Dispatches from the Heart is a compilation of emails from friends, family, and the authors themselves describing Ed’s journey through the heart transplant process. Full of compelling, inspiring, and often witty insights into this life-changing event, Ed and Paige share the challenges and triumphs they both faced before, during, and after Ed’s life-saving surgery.

This book is a tribute to those who helped make a second chance at life possible, an invitation into the intimate inner dialogue of a family ever changed, and a beacon of hope for those who may be part of a similar journey.

 

Review:

I won this book for free through Goodreads Giveaways. Thank you to Goodreads, the author and publisher for the ebook copy. As always, an honest review from me.

Dispatches from the Heart is the life journey of Ed, who needs and ends up receiving a heart transplant in his 60s. The touching insightful memoir highlights the importance of healthy life choices. Even if they can’t prevent illness, they can help the person live their best life during the struggles and potentially slow the progression of the health issue. Ed has cardiomyopathy, a genetic condition in which the heart gets weaker and less efficient over time. Due to his family history he got tested and knew he would eventually succumb to the same disease his mother passed away from. 

The book is a unique look into the journey a lot of families go through. Knowing you need an organ transplant, but not knowing if you will get one. His story is told through different forms: passages from him and his wife looking back, emails from him or his wife, email responses from loved ones, photos, song suggestions, and occasionally short descriptions of the medical terminology. It gives an authentic look what the family was going through during this difficult time. The family looks towards their faith a lot during this challenging time, as they do throughout the rest of life as well. 

I liked that he highlights the important of pre-hab while on the waiting list for a cardiac transplant. It shows the importance of strengthening your body before the transplant, so you can have the best chance for a good outcome. 

While the outlook is extremely positive, it may be difficult for people who are struggling with the transplant process, because they may not see themselves in his process. While he struggled, as well as his family, it wasn’t shown that much. That’s fine. Completely his choice what he shares, but it could alienate some people who are struggling to deal with and relate.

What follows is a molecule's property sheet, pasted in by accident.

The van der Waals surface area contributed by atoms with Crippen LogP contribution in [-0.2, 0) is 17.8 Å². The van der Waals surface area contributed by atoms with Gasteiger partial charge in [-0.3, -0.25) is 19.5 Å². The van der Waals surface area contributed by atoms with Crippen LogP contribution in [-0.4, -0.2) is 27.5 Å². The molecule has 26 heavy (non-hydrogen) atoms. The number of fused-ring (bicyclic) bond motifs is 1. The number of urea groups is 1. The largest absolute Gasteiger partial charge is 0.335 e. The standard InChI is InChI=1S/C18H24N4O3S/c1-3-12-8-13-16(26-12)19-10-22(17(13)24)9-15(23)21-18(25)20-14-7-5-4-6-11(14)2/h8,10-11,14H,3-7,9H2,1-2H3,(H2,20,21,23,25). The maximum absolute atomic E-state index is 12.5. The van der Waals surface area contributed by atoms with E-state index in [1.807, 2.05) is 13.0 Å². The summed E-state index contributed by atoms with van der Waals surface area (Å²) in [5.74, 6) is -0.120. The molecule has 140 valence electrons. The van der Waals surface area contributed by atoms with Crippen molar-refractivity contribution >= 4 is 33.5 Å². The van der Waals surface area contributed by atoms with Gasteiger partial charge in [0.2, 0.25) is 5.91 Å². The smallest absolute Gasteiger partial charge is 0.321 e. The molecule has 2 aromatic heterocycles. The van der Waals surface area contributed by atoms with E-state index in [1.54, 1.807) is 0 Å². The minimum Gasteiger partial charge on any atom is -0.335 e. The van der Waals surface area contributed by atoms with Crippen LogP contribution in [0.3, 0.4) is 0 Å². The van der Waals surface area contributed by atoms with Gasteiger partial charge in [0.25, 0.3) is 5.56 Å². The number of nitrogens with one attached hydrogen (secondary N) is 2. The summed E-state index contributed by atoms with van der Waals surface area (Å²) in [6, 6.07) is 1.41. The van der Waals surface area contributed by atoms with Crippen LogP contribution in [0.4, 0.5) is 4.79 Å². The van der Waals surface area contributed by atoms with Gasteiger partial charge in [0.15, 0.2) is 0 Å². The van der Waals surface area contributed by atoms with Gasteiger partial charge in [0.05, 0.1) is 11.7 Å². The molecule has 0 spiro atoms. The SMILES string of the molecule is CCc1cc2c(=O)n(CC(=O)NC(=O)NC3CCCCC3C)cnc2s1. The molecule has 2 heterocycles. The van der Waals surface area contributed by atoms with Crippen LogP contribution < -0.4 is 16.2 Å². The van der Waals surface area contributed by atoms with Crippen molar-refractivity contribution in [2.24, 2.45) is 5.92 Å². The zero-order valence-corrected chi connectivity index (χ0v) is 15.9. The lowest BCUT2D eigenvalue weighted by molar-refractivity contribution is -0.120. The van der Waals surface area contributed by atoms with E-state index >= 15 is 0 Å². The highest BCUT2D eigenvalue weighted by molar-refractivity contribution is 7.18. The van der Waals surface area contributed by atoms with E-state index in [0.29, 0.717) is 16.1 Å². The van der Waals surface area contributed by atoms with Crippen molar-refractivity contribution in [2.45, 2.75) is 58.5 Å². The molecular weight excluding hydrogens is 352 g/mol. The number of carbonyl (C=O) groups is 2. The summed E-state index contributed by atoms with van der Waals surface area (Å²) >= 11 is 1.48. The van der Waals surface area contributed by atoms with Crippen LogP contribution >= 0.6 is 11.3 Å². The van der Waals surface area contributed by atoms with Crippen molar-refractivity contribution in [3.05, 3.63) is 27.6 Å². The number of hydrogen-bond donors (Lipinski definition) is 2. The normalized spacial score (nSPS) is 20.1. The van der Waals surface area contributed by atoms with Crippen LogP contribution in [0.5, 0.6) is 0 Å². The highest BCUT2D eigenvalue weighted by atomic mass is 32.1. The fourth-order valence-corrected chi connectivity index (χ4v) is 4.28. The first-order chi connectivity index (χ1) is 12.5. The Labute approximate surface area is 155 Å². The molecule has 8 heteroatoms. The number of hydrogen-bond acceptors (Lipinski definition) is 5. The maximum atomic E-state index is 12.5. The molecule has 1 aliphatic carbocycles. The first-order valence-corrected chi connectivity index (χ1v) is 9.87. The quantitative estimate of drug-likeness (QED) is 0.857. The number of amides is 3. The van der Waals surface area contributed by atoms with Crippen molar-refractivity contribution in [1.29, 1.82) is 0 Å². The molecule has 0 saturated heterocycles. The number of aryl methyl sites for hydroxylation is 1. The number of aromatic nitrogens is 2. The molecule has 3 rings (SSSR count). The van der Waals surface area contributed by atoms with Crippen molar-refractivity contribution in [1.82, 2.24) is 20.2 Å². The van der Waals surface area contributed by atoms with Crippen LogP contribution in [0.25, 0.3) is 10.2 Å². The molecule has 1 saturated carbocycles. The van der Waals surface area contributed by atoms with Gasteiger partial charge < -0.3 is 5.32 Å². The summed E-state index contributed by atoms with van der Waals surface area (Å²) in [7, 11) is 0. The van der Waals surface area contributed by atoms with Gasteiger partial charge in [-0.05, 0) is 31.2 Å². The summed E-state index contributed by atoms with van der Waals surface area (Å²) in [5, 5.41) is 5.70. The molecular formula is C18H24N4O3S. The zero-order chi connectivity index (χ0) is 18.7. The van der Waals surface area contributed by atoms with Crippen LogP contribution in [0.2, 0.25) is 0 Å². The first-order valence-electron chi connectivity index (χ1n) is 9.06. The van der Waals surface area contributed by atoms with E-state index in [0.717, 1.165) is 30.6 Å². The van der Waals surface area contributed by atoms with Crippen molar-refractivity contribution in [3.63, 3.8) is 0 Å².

Overall, an enlightening, inspiring book that shows Ed’s journey in the organ transplant process. A great read for someone who may know someone going through something similar and wants to know more about it. 

4 Star Books · ARC Book Reviews · Book Reviews · history · Medical · non fiction · science · Uncategorized

ARC Book Review | The Atlas of Disease by Sandra Hempel

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The Atlas of Disease: Mapping Deadly Epidemics and Contagion from the Plague to the Zika Virus by Sandra Hempel

Published: October 30, 2018

Publisher: White Lion Publishing 

Pages: 224

Genres: non fiction, medical, health, science, history 

Rating: 4 stars

Recommend to fans of: learning about health and wellness, medicine, science in general but especially human health

Foodie Vibes: healthy well balanced meals that are prepared with the ultimate food safety in mind 

 

Synopsis:

Behind every disease is a story, a complex narrative woven of multiple threads, from the natural history of the disease, to the tale of its discovery and its place in history.
 
But what is vital in all of this is how the disease spreads and develops. In The Atlas of Disease, Sandra Hemple reveals how maps have uncovered insightful information about the history of disease, from the seventeenth century plague maps that revealed the radical idea that diseases might be carried and spread by humans, to cholera maps in the 1800s showing the disease was carried by water, right up to the AIDs epidemic in the 1980s and the recent Ebola outbreak.